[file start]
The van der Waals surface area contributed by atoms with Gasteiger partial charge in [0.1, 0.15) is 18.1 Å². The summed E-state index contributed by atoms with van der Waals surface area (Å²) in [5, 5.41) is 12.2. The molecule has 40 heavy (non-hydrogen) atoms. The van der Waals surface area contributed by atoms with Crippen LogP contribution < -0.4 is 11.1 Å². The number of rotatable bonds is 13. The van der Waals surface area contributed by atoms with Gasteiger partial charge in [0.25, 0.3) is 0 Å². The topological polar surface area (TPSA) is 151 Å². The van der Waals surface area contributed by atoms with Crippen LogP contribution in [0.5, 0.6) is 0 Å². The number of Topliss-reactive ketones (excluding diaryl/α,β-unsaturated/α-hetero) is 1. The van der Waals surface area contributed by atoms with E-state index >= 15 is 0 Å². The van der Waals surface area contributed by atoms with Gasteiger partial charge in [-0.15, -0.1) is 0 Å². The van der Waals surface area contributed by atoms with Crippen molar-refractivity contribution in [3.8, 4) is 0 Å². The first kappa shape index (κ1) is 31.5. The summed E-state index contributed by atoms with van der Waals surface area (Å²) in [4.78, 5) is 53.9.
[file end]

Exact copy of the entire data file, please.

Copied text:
The van der Waals surface area contributed by atoms with Gasteiger partial charge in [0.1, 0.15) is 18.1 Å². The summed E-state index contributed by atoms with van der Waals surface area (Å²) in [5, 5.41) is 12.2. The molecule has 40 heavy (non-hydrogen) atoms. The van der Waals surface area contributed by atoms with Crippen LogP contribution < -0.4 is 11.1 Å². The number of rotatable bonds is 13. The van der Waals surface area contributed by atoms with Gasteiger partial charge in [0.25, 0.3) is 0 Å². The topological polar surface area (TPSA) is 151 Å². The van der Waals surface area contributed by atoms with Crippen LogP contribution in [0.5, 0.6) is 0 Å². The number of Topliss-reactive ketones (excluding diaryl/α,β-unsaturated/α-hetero) is 1. The van der Waals surface area contributed by atoms with E-state index >= 15 is 0 Å². The van der Waals surface area contributed by atoms with Gasteiger partial charge in [-0.15, -0.1) is 0 Å². The van der Waals surface area contributed by atoms with Crippen molar-refractivity contribution in [3.8, 4) is 0 Å². The first kappa shape index (κ1) is 31.5. The summed E-state index contributed by atoms with van der Waals surface area (Å²) in [4.78, 5) is 53.9.